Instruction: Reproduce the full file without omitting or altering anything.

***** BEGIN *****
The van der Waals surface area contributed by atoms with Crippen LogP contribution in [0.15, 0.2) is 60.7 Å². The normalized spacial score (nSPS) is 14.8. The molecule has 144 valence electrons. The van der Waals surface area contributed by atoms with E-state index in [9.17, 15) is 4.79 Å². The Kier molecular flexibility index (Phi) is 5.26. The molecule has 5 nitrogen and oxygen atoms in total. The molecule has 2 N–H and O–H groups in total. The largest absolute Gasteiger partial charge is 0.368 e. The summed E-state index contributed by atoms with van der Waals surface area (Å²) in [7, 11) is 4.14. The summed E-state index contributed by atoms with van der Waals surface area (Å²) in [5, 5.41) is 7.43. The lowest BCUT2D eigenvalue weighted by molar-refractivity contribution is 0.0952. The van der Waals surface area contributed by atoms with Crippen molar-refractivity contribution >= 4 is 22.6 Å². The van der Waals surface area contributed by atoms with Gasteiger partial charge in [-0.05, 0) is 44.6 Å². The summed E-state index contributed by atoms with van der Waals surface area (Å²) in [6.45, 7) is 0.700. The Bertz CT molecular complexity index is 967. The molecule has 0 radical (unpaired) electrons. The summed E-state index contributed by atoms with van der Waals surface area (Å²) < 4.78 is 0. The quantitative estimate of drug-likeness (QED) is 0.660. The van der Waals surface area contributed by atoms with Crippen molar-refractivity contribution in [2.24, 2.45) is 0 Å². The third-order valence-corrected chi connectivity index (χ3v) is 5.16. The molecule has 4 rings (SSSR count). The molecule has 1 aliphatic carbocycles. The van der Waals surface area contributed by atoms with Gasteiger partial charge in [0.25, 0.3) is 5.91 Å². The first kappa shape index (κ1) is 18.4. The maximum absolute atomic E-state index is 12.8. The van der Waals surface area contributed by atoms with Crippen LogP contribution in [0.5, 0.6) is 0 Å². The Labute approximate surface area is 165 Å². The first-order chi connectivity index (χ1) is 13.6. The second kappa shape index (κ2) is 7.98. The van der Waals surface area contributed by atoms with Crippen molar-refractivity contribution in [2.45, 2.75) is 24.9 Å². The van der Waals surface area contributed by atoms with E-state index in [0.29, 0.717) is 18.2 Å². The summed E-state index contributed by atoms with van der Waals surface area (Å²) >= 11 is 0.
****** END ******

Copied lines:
The van der Waals surface area contributed by atoms with Crippen LogP contribution in [0.15, 0.2) is 60.7 Å². The normalized spacial score (nSPS) is 14.8. The molecule has 144 valence electrons. The van der Waals surface area contributed by atoms with E-state index in [9.17, 15) is 4.79 Å². The Kier molecular flexibility index (Phi) is 5.26. The molecule has 5 nitrogen and oxygen atoms in total. The molecule has 2 N–H and O–H groups in total. The largest absolute Gasteiger partial charge is 0.368 e. The summed E-state index contributed by atoms with van der Waals surface area (Å²) in [7, 11) is 4.14. The summed E-state index contributed by atoms with van der Waals surface area (Å²) in [5, 5.41) is 7.43. The lowest BCUT2D eigenvalue weighted by molar-refractivity contribution is 0.0952. The van der Waals surface area contributed by atoms with Crippen molar-refractivity contribution >= 4 is 22.6 Å². The van der Waals surface area contributed by atoms with Gasteiger partial charge in [-0.05, 0) is 44.6 Å². The summed E-state index contributed by atoms with van der Waals surface area (Å²) in [6.45, 7) is 0.700. The Bertz CT molecular complexity index is 967. The molecule has 0 radical (unpaired) electrons. The summed E-state index contributed by atoms with van der Waals surface area (Å²) < 4.78 is 0. The quantitative estimate of drug-likeness (QED) is 0.660. The van der Waals surface area contributed by atoms with Crippen molar-refractivity contribution in [2.24, 2.45) is 0 Å². The third-order valence-corrected chi connectivity index (χ3v) is 5.16. The molecule has 4 rings (SSSR count). The molecule has 1 aliphatic carbocycles. The van der Waals surface area contributed by atoms with Gasteiger partial charge in [0.25, 0.3) is 5.91 Å². The first kappa shape index (κ1) is 18.4. The maximum absolute atomic E-state index is 12.8. The van der Waals surface area contributed by atoms with Crippen LogP contribution in [0.5, 0.6) is 0 Å². The Labute approximate surface area is 165 Å². The first-order chi connectivity index (χ1) is 13.6. The second kappa shape index (κ2) is 7.98. The van der Waals surface area contributed by atoms with Crippen molar-refractivity contribution in [2.45, 2.75) is 24.9 Å². The van der Waals surface area contributed by atoms with E-state index in [0.29, 0.717) is 18.2 Å². The summed E-state index contributed by atoms with van der Waals surface area (Å²) >= 11 is 0.